©2018. The Authors. As extreme wind speeds are responsible for large socioeconomic losses in the European domain, a skillful prediction would be of great benefit for disaster prevention as well as the actuarial community. Here we evaluate the patterns of atmospheric variability and the seasonal predictability of extreme wind speeds (e.g., >95th percentile) in the European domain in the dynamical seasonal forecast system European Centre for Medium-Range Weather Forecasts (ECMWF) System 4 and compare to the predictability using a statistical prediction model. Further we compare the seasonal forecast system with ECMWF Re-Analysis (ERA)-Interim in order to advance the understanding of the large-scale conditions that generate extreme winds. The dominant mean sea level pressure patterns of atmospheric variability show distinct differences between reanalysis and System 4 as most patterns in System 4 are extended downstream in comparison to ERA-Interim. This dissimilar manifestation of the patterns across the two models leads to substantially different drivers associated with the generation of extreme winds: While the prominent pattern of the North Atlantic Oscillation could be identified as the main driver in the reanalysis, extreme winds in System 4 appear to be related to different large-scale atmospheric pressure patterns. Thus, our results suggest that System 4 does not seem to capture the potential predictability of extreme winds that exists in the real world. This circumstance is likely related to the unrealistic representation of the atmospheric patterns driving these extreme winds. Hence, our study points to potential improvements of dynamical prediction skill by improving the simulation of large-scale atmospheric variability.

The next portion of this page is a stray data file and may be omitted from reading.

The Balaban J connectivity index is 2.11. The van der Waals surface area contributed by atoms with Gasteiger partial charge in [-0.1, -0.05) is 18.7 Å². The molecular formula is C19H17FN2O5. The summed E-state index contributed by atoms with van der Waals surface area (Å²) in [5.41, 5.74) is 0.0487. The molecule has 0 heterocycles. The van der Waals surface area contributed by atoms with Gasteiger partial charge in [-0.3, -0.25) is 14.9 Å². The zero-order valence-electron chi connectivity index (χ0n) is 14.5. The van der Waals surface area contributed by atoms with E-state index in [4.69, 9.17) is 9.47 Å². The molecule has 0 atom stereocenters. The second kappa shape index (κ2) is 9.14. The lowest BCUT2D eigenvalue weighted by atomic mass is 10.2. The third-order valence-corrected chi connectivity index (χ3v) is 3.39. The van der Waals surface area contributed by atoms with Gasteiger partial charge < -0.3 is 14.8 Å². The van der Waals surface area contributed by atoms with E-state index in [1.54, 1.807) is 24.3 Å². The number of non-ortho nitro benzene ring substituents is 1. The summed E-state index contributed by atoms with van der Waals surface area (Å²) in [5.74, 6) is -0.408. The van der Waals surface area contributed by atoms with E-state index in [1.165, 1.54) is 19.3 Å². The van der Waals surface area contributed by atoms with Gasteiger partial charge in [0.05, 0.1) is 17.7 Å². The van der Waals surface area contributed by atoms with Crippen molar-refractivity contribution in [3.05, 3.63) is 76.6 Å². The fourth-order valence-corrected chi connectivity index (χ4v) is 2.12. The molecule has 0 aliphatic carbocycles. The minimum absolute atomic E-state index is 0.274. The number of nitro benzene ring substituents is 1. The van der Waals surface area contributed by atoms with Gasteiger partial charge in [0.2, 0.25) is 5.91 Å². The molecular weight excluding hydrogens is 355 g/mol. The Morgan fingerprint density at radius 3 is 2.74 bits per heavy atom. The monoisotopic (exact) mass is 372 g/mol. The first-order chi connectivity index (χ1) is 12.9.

- drivers for extreme wind speeds
- North Atlantic Oscillation
- physical processes of extreme wind speeds
- predictability of extreme wind
- statistical modeling